A Christian College of the Liberal Arts & Sciences


John Watson ’74 followed his passion for early keyboard instruments to a career of building and preserving them at the Colonial Williamsburg Foundation. His dual titles are conservator of instruments and mechanical arts; and associate curator of musical instruments.

“I occasionally wonder what my career would have been, had I not been exposed to serendipitous bits of stimuli at Houghton,” says Watson, who first discovered early keyboard instruments as a student when someone donated to the Houghton music department a clavichord, a small, stringed, rectangular keyboard instrument. “Within hours of seeing it, I planned to somehow make a clavichord of my own.”

Disassembling the parts of an old Victorian piano, Watson reused the piano keys, lumber, and tuning pins. With the addition of strings and a sound board, he successfully constructed his first clavichord.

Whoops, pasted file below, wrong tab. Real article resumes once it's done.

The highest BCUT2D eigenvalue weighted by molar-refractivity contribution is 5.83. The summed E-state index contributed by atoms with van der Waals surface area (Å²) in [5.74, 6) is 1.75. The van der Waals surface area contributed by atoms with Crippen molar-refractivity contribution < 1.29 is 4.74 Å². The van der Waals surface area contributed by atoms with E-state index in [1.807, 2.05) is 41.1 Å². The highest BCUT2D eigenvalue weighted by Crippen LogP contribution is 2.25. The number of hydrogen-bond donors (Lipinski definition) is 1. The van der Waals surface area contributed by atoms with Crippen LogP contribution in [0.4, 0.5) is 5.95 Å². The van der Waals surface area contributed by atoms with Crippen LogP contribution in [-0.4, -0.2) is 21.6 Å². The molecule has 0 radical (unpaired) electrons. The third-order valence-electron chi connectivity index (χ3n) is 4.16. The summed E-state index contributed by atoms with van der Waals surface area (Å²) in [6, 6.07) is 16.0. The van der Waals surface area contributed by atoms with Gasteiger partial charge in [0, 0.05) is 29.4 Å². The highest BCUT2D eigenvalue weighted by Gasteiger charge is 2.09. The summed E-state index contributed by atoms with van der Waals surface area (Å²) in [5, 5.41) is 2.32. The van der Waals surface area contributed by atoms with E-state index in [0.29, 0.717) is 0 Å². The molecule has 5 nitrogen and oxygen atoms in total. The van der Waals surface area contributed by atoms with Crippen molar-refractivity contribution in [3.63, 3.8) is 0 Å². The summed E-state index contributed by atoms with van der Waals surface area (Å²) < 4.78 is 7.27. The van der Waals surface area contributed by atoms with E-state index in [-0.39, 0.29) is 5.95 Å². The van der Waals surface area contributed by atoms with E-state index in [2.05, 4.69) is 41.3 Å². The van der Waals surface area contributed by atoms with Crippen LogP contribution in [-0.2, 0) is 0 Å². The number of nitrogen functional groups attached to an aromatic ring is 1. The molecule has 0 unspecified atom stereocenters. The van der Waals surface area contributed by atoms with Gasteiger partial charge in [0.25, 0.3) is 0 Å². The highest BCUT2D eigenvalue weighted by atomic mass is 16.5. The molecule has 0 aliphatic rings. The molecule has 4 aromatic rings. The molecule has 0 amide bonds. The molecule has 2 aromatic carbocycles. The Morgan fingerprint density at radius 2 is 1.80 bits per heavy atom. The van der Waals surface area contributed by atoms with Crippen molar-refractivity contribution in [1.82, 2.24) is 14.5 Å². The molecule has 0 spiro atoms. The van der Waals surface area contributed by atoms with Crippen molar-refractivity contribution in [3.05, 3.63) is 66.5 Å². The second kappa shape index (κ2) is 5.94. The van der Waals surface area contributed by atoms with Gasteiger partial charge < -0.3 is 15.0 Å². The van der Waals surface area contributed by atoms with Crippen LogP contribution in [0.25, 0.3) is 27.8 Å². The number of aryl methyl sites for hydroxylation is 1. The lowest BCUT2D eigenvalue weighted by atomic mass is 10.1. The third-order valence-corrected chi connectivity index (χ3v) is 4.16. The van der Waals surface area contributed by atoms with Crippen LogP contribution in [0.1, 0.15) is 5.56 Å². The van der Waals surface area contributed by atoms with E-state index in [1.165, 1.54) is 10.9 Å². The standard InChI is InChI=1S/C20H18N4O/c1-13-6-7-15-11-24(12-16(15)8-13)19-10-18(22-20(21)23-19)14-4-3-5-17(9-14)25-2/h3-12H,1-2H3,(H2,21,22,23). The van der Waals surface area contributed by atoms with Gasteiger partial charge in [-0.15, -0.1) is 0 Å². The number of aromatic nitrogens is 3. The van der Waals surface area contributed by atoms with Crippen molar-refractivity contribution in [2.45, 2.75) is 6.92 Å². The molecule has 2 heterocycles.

Later in his Houghton tenure, Watson also built a harpsichord, a similar keyboard instrument that produces sound by plucking a string when a key is pressed.

Leading up to his appointment at Colonial Williamsburg, Watson built 32 keyboard instruments, including harpsichords, clavichords, pianos and regals. His focus has since shifted to museum work.

Watson’s fascination also led him to author the book Changing Keys: Keyboard Instruments for America, 1700- 1830, which examines the keyboard culture of America in the colonial and federal eras. For more about Watson’s work, visit www.preservationtheory.org